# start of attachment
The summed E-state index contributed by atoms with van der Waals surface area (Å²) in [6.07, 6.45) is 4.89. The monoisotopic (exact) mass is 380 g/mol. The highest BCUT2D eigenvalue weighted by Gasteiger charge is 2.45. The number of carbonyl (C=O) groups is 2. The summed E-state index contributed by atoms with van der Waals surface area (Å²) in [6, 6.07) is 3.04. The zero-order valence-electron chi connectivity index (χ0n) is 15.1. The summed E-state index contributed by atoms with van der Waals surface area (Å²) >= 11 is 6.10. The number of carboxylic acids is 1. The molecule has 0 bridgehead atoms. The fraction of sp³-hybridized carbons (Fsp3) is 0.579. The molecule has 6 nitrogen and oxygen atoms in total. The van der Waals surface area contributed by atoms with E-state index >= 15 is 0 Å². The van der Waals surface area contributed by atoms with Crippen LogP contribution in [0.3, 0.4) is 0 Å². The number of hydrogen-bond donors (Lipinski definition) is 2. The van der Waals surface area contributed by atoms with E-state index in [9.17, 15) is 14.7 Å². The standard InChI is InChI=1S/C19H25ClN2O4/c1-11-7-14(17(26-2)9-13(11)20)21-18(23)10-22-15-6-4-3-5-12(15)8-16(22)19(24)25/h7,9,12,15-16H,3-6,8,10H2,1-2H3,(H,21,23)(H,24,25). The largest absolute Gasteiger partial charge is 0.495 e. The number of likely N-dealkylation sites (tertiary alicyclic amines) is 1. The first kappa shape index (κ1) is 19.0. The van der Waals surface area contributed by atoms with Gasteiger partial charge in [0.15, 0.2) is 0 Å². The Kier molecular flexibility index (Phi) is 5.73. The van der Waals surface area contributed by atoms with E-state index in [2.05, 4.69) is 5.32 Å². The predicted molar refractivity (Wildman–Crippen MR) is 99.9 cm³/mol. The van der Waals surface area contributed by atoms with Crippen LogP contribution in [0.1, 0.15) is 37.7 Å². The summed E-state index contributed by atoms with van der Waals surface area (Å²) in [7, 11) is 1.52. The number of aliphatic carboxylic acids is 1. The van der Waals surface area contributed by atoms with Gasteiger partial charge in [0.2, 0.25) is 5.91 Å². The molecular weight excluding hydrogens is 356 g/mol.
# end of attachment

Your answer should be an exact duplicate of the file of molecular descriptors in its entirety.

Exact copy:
The summed E-state index contributed by atoms with van der Waals surface area (Å²) in [6.07, 6.45) is 4.89. The monoisotopic (exact) mass is 380 g/mol. The highest BCUT2D eigenvalue weighted by Gasteiger charge is 2.45. The number of carbonyl (C=O) groups is 2. The summed E-state index contributed by atoms with van der Waals surface area (Å²) in [6, 6.07) is 3.04. The zero-order valence-electron chi connectivity index (χ0n) is 15.1. The summed E-state index contributed by atoms with van der Waals surface area (Å²) >= 11 is 6.10. The number of carboxylic acids is 1. The molecule has 0 bridgehead atoms. The fraction of sp³-hybridized carbons (Fsp3) is 0.579. The molecule has 6 nitrogen and oxygen atoms in total. The van der Waals surface area contributed by atoms with E-state index >= 15 is 0 Å². The van der Waals surface area contributed by atoms with Crippen LogP contribution in [0.3, 0.4) is 0 Å². The number of hydrogen-bond donors (Lipinski definition) is 2. The van der Waals surface area contributed by atoms with E-state index in [9.17, 15) is 14.7 Å². The standard InChI is InChI=1S/C19H25ClN2O4/c1-11-7-14(17(26-2)9-13(11)20)21-18(23)10-22-15-6-4-3-5-12(15)8-16(22)19(24)25/h7,9,12,15-16H,3-6,8,10H2,1-2H3,(H,21,23)(H,24,25). The largest absolute Gasteiger partial charge is 0.495 e. The number of likely N-dealkylation sites (tertiary alicyclic amines) is 1. The first kappa shape index (κ1) is 19.0. The van der Waals surface area contributed by atoms with Gasteiger partial charge in [0.15, 0.2) is 0 Å². The Kier molecular flexibility index (Phi) is 5.73. The van der Waals surface area contributed by atoms with E-state index in [2.05, 4.69) is 5.32 Å². The predicted molar refractivity (Wildman–Crippen MR) is 99.9 cm³/mol. The van der Waals surface area contributed by atoms with Crippen LogP contribution in [0.1, 0.15) is 37.7 Å². The summed E-state index contributed by atoms with van der Waals surface area (Å²) in [7, 11) is 1.52. The number of aliphatic carboxylic acids is 1. The van der Waals surface area contributed by atoms with Gasteiger partial charge in [0.2, 0.25) is 5.91 Å². The molecular weight excluding hydrogens is 356 g/mol.